Animals can often lead you to water. Most animals require water regularly. Grazing animals such as deer, are usually never far from water and usually drink at dawn and dusk. Converging game trails often lead to water. Carnivores (meat eaters) are not reliable indicators of water. They get moisture from the animals they eat and can go without water for long periods.
Birds can sometimes also lead you to water. Grain eaters, such as finches and pigeons, are never far from water. They drink at dawn and dusk. When they fly straight and low, they are heading for water. When returning from water, they are full and will fly from tree to tree, resting frequently. Do not rely on water birds to lead you to water. They fly long distances without stopping. Hawks, eagles, and other birds of prey get liquids from their victims; you cannot use them as a water indicator.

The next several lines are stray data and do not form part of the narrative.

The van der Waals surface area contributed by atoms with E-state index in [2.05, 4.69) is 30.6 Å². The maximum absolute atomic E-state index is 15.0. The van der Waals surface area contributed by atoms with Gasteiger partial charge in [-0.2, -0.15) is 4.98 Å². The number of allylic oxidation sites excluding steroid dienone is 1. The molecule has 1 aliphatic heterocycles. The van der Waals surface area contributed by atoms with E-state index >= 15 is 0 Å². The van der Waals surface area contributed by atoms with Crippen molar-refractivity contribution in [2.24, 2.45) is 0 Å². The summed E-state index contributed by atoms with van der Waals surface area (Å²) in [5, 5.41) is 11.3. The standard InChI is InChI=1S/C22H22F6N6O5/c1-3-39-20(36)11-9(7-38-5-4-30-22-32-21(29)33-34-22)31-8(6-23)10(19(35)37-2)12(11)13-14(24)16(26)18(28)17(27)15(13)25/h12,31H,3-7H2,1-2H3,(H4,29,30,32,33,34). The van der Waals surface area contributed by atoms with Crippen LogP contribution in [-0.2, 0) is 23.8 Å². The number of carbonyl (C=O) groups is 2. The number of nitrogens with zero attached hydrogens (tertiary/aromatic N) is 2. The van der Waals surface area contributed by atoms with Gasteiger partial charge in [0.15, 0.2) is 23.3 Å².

Insects can be good indicators of water, especially bees. Bees seldom range more than 6 kilometers from their nests or hives. They usually will have a water source in this range. Ants need water. A column of ants marching up a tree is going to a small reservoir of trapped water. You find such reservoirs even in arid areas. Most flies stay within 100 meters of water, especially the European mason fly, easily recognized by its iridescent green body.
Human tracks will usually lead to a well, bore hole, or soak. Scrub or rocks may cover it to reduce evaporation. Replace the cover after use.
Plants such as vines, roots, and palm trees are good sources of water.